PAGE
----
Creating a new search engine seems like a futile exercise. If Yahoo and Microsoft cannot compete with Google in search, what chance does a startup have? So instead of creating new search engines, we are starting to see the rise of search applications that sit on top of existing search engines.
Two recent examples are Surf Canyon, which publicly launched its browser add-on today, and ManagedQ, which launched its own site quietly a few weeks ago. I’ve been playing around with both for about a week. They both offer improvements to the pared-down search interface that we are all used to and point to areas where search can be made better. Not bad for two startups without any venture capital (Surf Canyon has raised $250,000 in angel money, and ManagedQ is run out of the founder’s basement in Palo Alto). Still, while both point in the right direction, neither one comes close to offering a better overall search experience than Google does on its own.
Surf Canyon is an application that sits on top of regular search results. The startup has its own Website where you can conduct searches, but the browser add-on makes it much more practical to use. The add-on is for either Firefox or Internet Explorer, and essentially allows you to re-order search results on Google, Yahoo, or Windows Live Search. (Google doesn’t like it when other Websites re-order its search rankings, but Surf Canyon doesn’t rely on Google’s APIs to do what it does and thus feels that it is not bound by Google’s restrictions).
Whenever you do a search, a little bullseye icon appears at the right of each result. If you click on the bullseye, Surf Canyon inserts three recommended search results that are similar to the one you clicked on. They appear indented under the result you are trying to drill down into. For instance, if you search for “techcrunch,” the three recommended results might be a link to TechCrunch UK, Crunchgear, and the TechCrunch Tech President Primaries (the recommended results change over time, even for the same search). You can drill down two more times within the recommended results to keep on refining your search. So if you click on the bullseye again next to one of the recommended links, you might get a link to TechCrunch on Amazon’s Kindle store from page 8 of the regular Google results, a mention in the NYTimes Bits blog from page 12, or a link to the TechCrunch Facebook group from page 5.
The results are hit or miss. Surf Canyon basically gets three chances per click to come up with a relevant recommendation. In general, it comes closer than if you hit the “Similar pages” link that Google provides with every search result, but it still feels pretty random. Showing more than three recommended results would help. But what I like best about Surf Canyon is the interface. It doesn’t take you to another Web page. The recommended results just appear underneath the appropriate link. It feels more like an application than a cumbersome Website where you have to click through multiple pages to find what you want. Google could take a lesson in interface design from Surf Canyon here with all of its Ajax goodness.
Search hasn’t changed in a decade. Result quality has improved, but what you see has not changed. The search interface has remained stagnant at the command level, So why not a search application, rather than create a search engine, we can sit on top of the results of any search engine. Currently we use Google.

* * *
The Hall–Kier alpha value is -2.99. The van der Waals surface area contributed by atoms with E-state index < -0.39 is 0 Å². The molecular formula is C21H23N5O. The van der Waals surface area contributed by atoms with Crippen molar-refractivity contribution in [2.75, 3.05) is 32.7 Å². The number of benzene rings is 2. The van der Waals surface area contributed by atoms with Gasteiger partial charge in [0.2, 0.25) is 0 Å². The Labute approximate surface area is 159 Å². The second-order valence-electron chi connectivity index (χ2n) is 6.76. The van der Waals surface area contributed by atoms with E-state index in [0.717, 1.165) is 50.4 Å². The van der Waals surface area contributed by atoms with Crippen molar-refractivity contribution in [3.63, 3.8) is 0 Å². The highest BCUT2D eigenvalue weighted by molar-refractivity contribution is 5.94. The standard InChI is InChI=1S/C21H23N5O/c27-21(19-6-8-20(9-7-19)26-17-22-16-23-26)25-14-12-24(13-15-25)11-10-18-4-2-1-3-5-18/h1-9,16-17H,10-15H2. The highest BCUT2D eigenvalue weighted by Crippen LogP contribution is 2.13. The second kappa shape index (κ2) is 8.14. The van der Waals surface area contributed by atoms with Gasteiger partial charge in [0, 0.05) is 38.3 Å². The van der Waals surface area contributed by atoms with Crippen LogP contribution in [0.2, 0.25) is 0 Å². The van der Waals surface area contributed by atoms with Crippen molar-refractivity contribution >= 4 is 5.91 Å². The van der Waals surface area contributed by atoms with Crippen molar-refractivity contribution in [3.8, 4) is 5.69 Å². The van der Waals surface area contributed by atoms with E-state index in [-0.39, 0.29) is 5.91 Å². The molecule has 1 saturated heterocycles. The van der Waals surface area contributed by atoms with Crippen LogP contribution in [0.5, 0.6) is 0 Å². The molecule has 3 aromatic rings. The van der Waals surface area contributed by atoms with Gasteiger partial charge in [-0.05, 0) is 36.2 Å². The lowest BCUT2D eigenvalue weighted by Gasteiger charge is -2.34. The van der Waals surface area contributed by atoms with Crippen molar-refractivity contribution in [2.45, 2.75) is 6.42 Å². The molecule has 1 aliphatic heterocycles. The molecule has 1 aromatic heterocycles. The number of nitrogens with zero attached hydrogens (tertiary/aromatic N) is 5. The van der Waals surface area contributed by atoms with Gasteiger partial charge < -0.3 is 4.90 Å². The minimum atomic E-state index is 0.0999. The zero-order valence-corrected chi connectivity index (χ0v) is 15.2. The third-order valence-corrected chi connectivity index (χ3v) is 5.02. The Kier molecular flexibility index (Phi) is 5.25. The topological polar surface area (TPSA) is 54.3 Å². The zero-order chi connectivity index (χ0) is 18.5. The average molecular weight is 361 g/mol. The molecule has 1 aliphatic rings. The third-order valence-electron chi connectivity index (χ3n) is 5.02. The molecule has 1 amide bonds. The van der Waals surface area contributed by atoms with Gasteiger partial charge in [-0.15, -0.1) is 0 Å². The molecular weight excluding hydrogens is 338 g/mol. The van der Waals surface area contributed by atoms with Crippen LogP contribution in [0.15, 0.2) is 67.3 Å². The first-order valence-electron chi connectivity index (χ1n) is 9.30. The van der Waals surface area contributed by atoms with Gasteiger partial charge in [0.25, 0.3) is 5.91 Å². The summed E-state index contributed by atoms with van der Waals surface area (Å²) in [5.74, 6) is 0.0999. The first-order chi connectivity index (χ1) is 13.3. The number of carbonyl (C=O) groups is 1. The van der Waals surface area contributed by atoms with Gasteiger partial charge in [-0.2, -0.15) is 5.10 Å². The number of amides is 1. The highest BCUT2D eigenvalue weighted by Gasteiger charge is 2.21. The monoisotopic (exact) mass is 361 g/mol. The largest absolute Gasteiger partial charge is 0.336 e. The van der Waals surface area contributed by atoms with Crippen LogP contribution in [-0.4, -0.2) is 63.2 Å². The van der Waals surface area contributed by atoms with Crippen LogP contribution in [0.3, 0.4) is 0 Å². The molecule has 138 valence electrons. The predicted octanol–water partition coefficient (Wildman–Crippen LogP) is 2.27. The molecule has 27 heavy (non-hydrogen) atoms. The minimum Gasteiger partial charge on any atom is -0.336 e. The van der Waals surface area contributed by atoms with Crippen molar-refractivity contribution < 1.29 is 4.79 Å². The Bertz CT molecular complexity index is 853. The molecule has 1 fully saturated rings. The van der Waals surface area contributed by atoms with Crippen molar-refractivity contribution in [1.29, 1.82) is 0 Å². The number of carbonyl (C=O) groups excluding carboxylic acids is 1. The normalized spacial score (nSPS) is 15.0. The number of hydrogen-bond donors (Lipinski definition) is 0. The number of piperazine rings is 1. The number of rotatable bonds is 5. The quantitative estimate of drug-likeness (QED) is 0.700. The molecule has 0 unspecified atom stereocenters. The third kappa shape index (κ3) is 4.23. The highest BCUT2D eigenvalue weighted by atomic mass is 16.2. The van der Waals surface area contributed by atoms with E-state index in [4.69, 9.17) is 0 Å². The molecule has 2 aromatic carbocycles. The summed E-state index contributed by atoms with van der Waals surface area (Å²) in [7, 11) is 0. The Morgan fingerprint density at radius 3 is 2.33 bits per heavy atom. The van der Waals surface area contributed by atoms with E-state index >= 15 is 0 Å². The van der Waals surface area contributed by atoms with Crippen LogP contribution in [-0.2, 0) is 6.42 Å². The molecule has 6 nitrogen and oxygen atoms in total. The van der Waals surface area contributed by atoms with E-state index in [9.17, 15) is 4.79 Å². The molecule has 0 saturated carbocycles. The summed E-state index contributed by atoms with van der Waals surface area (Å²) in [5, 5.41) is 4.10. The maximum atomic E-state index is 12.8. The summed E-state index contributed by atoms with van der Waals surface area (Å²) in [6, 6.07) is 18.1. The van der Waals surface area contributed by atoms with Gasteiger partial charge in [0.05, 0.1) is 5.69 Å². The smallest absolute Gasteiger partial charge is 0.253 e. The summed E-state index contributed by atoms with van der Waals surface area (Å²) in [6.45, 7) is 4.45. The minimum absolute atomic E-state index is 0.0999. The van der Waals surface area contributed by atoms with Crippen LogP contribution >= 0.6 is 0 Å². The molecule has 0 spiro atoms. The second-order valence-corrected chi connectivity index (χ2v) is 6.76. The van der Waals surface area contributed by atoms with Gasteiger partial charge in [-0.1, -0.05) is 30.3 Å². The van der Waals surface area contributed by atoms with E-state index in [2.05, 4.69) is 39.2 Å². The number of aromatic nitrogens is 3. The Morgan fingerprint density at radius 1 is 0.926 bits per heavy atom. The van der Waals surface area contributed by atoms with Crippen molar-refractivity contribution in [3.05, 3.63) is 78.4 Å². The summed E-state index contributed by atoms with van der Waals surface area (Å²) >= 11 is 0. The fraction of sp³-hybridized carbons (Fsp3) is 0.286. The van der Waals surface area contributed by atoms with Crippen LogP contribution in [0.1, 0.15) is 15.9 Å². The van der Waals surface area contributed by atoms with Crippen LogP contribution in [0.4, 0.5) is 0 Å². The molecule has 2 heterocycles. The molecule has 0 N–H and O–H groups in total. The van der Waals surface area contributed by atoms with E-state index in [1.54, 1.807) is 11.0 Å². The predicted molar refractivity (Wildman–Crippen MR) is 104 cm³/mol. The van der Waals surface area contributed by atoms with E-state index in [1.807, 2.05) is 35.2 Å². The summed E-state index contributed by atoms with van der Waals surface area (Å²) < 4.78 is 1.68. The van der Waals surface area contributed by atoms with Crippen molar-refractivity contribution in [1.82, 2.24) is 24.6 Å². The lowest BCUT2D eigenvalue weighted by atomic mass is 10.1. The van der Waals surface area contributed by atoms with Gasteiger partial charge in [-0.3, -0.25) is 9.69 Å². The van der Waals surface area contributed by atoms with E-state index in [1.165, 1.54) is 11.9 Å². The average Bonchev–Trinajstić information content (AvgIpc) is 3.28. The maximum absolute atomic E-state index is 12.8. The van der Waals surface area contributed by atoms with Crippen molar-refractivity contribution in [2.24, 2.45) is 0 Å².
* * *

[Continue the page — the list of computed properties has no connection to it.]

Every time you do a search on ManagedQ, a grid appears on the right of the first six results so you can visually see what is on the other side of what is normally a blue link. If you click on one of the images, it opens up a larger, browsable window still within ManagedQ. The idea is that you can surf the Web without leaving the search application.
Presenting search results visually is nothing new. Sites like ViewFour have been doing it for years. But ManagedQ combines the visual search with a guided search experience.
On the left is a list of persons, places, and things to help you refine your search. ManagedQ uses natural language processing (NLP) to extract the main concepts from the entire search bin. And it does this very fast, in a distributed way using peer-to-peer technology. One of the drawbacks of NLP system is that they take a lot of time to parse and chunk large data sets. ManagedQ solves that problem.
When you click on a name or concept on the left, it is highlighted wherever it appears in the miniature Web pages on the right. So ManagedQ gives you a guided search experience with suggested terms that help you narrow your search. If you search for “Barack Obama,” it will suggest related people like “John Edwards,” “Hillary Clinton,” and “John McCain,” as well as other related search terms: “Harvard University,” “Keynote address,” Voting Record,” “Early life,” and “Senate career.”
The major drawback to ManagedQ is that if you want to see beyond the first result grid, you have to hit a “Next” button at the bottom. When you try to refine a search using one of the guided terms on the left, instead of bringing up the search results that contain that term, you are stuck with the existing grid half-filled with grayed-out boxes that say “No matches” on them. You have to click through the result set to find to find Web pages that match, in which case the terms are highlighted. (For more on ManagedQ, watch the tutorial).
That flaw alone makes ManagedQ not much more than an interesting experiment at this point. Searching Google is still much faster and gets you the results you want more directly. But again, Google can learn something here. Why not offer a decent-sized image of each Website next to search results to give searchers a visual cue as to what resides on the other side of that link? It is that extra little piece of information that, in some cases but not all, could help people sort through search results easier.